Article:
|Trade names||Antabuse, Antabus, others|
|Other names||tetraethyldisulfanedicarbothioamide; 1-(Diethylthiocarbamoyldisulfanyl)-N,N-diethyl-methanethioamide|
|By mouth, subdermal implant|
|Metabolism||Hepatic to diethylthiocarbamate|
|Elimination half-life||60–120 hours|
|CompTox Dashboard (EPA)|
|Chemical and physical data|
|Molar mass||296.52 g·mol−1|
|3D model (JSmol)|
|(what is this?)|
Disulfiram (sold under the trade name Antabuse) is a drug used to support the treatment of chronic alcoholism by producing an acute sensitivity to ethanol (drinking alcohol). Disulfiram works by inhibiting the enzyme acetaldehyde dehydrogenase, causing many of the effects of a hangover to be felt immediately following alcohol consumption. Disulfiram plus alcohol, even small amounts, produces flushing, throbbing in the head and neck, a throbbing headache, respiratory difficulty, nausea, copious vomiting, sweating, thirst, chest pain, palpitation, dyspnea, hyperventilation, fast heart rate, low blood pressure, fainting, marked uneasiness, weakness, vertigo, blurred vision, and confusion. In severe reactions there may be respiratory depression, cardiovascular collapse, abnormal heart rhythms, heart attack, acute congestive heart failure, unconsciousness, convulsions, and death.
In the body, alcohol is converted to acetaldehyde, which is then broken down by acetaldehyde dehydrogenase. When the dehydrogenase enzyme is inhibited, acetaldehyde builds up, causing unpleasant side effects. Disulfiram should be used in conjunction with counseling and support.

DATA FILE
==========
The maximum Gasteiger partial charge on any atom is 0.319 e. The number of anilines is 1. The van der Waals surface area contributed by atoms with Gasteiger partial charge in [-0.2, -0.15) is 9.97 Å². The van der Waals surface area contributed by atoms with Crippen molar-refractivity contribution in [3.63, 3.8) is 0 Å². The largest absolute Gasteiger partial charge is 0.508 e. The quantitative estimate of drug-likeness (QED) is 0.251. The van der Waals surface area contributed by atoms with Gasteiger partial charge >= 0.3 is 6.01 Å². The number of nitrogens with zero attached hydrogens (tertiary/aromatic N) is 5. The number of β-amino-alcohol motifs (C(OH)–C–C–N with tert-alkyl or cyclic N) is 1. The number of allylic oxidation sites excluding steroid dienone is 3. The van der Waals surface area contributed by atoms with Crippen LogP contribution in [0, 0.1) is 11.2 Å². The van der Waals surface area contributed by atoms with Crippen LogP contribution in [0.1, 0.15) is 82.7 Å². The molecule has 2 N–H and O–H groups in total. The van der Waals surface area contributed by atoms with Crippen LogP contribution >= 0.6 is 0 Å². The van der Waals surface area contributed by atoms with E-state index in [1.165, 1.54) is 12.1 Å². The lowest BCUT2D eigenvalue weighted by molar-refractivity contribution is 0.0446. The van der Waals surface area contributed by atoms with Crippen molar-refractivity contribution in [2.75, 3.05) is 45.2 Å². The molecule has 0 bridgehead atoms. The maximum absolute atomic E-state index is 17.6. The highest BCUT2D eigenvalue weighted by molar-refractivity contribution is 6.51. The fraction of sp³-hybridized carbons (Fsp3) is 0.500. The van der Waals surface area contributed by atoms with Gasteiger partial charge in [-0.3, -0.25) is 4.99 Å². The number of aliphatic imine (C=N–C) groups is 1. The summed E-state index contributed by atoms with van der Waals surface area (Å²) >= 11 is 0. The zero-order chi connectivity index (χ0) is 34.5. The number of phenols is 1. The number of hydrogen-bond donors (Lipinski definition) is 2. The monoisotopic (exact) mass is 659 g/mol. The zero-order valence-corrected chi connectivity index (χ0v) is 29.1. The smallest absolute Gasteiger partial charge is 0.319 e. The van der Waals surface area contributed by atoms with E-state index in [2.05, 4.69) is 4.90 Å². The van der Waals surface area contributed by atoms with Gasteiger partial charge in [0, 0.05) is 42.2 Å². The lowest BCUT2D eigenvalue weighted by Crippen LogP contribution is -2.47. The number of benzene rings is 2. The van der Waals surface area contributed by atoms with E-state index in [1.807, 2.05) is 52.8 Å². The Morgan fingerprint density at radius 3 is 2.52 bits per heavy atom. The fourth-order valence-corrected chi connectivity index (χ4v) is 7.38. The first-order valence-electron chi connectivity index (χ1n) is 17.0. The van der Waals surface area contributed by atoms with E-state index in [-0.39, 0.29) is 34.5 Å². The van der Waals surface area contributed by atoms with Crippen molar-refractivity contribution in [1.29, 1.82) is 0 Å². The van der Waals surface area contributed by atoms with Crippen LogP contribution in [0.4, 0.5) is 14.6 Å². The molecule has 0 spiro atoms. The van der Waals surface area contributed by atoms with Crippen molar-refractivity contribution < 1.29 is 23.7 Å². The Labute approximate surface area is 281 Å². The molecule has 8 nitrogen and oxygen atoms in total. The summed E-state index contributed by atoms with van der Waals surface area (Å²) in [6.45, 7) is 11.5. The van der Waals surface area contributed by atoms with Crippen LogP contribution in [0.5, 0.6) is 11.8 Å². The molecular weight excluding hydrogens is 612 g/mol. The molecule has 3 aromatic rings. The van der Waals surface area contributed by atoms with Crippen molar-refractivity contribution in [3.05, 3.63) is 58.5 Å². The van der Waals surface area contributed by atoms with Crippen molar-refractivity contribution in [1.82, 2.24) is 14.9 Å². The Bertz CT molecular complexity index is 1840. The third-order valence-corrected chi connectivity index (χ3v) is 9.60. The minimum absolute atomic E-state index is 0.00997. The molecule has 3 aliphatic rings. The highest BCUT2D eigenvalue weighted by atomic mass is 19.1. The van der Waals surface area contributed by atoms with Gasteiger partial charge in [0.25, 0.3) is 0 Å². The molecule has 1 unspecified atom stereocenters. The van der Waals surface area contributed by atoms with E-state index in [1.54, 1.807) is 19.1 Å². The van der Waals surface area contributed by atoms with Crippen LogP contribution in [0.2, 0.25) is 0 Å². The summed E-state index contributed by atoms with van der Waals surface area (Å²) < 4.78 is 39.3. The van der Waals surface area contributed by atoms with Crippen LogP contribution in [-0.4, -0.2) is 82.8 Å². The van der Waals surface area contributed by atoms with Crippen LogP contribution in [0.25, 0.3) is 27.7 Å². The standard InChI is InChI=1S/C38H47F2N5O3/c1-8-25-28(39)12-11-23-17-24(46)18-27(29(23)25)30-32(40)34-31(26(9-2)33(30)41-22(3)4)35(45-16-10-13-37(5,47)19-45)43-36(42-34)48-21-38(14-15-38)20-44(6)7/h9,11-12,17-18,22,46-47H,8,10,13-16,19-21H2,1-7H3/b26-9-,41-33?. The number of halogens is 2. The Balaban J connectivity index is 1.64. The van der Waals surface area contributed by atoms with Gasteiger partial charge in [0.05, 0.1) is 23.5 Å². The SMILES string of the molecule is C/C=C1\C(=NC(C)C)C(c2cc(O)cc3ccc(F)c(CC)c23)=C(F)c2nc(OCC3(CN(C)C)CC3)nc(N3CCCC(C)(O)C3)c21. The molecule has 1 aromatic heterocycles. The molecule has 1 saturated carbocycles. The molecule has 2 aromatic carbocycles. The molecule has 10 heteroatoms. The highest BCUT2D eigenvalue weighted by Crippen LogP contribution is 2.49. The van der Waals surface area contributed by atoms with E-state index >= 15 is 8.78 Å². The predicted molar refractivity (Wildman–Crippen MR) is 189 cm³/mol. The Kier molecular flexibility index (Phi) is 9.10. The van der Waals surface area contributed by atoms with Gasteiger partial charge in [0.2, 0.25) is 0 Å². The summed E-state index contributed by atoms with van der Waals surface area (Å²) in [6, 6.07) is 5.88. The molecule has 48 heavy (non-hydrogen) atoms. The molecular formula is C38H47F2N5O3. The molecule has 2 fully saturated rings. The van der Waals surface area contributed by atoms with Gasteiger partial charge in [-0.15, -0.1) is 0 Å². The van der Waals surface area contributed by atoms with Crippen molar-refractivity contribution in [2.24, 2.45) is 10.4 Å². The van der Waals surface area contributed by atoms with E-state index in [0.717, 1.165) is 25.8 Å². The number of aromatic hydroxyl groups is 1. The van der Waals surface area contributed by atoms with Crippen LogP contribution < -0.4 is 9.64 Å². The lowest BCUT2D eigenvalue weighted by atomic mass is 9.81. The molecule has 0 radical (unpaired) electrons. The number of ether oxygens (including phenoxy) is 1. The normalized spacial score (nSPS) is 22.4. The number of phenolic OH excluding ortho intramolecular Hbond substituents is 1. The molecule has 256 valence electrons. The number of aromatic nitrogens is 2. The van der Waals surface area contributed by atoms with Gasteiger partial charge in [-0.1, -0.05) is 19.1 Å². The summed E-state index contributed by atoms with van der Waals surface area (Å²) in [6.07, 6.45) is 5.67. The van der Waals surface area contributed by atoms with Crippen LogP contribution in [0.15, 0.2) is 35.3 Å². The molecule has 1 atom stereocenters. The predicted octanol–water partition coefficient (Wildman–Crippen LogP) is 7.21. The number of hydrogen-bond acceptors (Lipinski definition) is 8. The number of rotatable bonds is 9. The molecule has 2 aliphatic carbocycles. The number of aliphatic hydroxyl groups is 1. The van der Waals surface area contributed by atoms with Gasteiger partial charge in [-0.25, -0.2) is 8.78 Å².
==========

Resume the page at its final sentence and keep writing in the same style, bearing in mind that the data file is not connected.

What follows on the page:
Under normal metabolism, alcohol is broken down in the liver by the enzyme alcohol dehydrogenase to acetaldehyde, which is then converted by the enzyme acetaldehyde dehydrogenase to a harmless acetic acid derivative (acetyl coenzyme A). Disulfiram blocks this reaction at the intermediate stage by blocking acetaldehyde dehydrogenase. After alcohol intake under the influence of disulfiram, the concentration of acetaldehyde in the blood may be five to 10 times higher than that found during metabolism of the same amount of alcohol alone. As acetaldehyde is one of the major causes of the symptoms of a "hangover", this produces immediate and severe negative reaction to alcohol intake. About 5 to 10 minutes after alcohol intake, the patient may experience the effects of a severe hangover for a period of 30 minutes up to several hours. Symptoms include flushing of the skin, accelerated heart rate, shortness of breath, nausea, vomiting, throbbing headache, visual disturbance, mental confusion, postural syncope, and circulatory collapse.
Disulfiram should not be taken if alcohol has been consumed in the last 12 hours. There is no tolerance to disulfiram: the longer it is taken, the stronger its effects. As disulfiram is absorbed slowly through the digestive tract and eliminated slowly by the body, the effects may last for up to two weeks after the initial intake; consequently, medical ethics dictate that patients must be fully informed about the disulfiram-alcohol reaction.
Disulfiram does not reduce alcohol cravings, so a major problem associated with this drug is extremely poor compliance. Methods to improve compliance include subdermal implants, which release the drug continuously over a period of up to 12 weeks, and supervised administration practices, for example, having the drug regularly administered by one's spouse.[medical citation needed]
Although disulfiram remained the most common pharmaceutical treatment of alcohol abuse until the end of the 20th century, today it is often replaced or accompanied with newer drugs, primarily the combination of naltrexone and acamprosate, which directly attempt to address physiological processes in the brain associated with alcohol abuse.